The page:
Alexander J. Smola

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A new method for performing a nonlinear form of principal component analysis is proposed. By the use of integral operator kernel functions, one can efficiently compute principal components in high-dimensional feature spaces, related to input space by some nonlinear map—for instance, the space of all possible five-pixel products in 16×16 images. We give the(More)
Suppose you are given some data set drawn from an underlying probability distribution P and you want to estimate a "simple" subset S of input space such that the probability that a test point drawn from P lies outside of S equals some a priori specified value between 0 and 1. We propose a method to approach this problem by trying to estimate a function f(More)
In this tutorial we give an overview of the basic ideas underlying Support Vector (SV) machines for function estimation. Furthermore, we include a summary of currently used algorithms for training SV machines, covering both the quadratic (or convex) programming part and advanced methods for dealing with large datasets. Finally, we mention some modifications(More)
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A new method for performing a nonlinear form of Principal Component Analysis is proposed. By the use of integral operator kernel functions, one can e ciently compute principal components in high{ dimensional feature spaces, related to input space by some nonlinear map; for instance the space of all possible d{pixel products in images. We give the derivation(More)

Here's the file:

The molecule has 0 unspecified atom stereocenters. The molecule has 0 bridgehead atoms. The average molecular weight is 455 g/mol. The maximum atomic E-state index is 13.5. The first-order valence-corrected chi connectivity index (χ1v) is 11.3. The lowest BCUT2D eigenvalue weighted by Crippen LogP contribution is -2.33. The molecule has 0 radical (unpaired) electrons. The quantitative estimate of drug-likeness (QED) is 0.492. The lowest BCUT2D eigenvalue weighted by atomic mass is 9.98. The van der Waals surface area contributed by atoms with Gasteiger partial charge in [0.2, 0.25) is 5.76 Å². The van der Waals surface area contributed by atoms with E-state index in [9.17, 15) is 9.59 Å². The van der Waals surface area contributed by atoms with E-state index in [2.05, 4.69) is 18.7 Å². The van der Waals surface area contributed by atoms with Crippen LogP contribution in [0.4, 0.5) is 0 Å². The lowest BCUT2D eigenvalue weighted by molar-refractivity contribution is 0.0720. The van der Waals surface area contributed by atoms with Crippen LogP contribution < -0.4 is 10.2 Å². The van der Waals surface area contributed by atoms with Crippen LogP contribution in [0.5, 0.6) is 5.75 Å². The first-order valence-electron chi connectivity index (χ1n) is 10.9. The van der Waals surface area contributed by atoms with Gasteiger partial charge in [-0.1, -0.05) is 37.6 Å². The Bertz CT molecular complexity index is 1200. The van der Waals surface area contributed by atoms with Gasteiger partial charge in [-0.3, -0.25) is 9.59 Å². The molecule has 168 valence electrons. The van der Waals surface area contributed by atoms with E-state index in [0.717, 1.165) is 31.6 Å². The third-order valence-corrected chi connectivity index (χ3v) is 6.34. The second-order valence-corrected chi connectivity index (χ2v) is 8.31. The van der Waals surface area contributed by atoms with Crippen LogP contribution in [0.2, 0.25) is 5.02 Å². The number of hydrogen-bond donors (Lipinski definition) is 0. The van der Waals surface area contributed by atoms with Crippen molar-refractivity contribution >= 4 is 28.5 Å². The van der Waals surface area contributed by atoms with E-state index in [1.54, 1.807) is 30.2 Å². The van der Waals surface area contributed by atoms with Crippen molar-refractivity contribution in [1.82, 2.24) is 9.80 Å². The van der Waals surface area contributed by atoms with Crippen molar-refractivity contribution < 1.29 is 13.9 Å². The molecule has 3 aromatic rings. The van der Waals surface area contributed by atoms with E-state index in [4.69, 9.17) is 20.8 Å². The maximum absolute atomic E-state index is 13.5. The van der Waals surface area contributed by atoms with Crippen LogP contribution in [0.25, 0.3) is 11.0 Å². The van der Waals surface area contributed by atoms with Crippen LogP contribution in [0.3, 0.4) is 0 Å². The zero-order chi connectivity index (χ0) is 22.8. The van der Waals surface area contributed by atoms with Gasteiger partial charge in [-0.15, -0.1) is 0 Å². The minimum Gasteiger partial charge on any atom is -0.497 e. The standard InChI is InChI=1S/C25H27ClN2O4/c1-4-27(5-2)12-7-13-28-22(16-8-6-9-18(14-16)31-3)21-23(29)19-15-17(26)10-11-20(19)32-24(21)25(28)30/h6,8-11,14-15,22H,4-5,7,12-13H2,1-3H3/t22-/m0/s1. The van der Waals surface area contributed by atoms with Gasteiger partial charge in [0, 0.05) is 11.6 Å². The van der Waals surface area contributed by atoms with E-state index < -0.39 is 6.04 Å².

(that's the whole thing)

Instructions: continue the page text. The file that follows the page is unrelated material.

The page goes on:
A new regression technique based on Vapnik’s concept of support vectors is introduced. We compare support vector regression (SVR) with a committee regression technique (bagging) based on regression trees and ridge regression done in feature space. On the basis of these experiments, it is expected that SVR will have advantages in high dimensionality space(More)
We describe a new class of Support Vector algorithms for regression and classi cation In these algorithms a parameter lets one e ectively con trol the number of Support Vectors While this can be useful in its own right the parametrization has the additional bene t of enabling us to eliminate one of the other free parameters of the algorithm the accuracy(More)
We consider the scenario where training and test data are drawn from different distributions, commonly referred to as sample selection bias. Most algorithms for this setting try to first recover sampling distributions and then make appropriate corrections based on the distribution estimate. We present a nonparametric method which directly produces(More)
We propose a framework for analyzing and comparing distributions, allowing us to design statistical tests to determine if two samples are drawn from different distributions. Our test statistic is the largest difference in expectations over functions in the unit ball of a reproducing kernel Hilbert space (RKHS). We present two tests based on large deviation(More)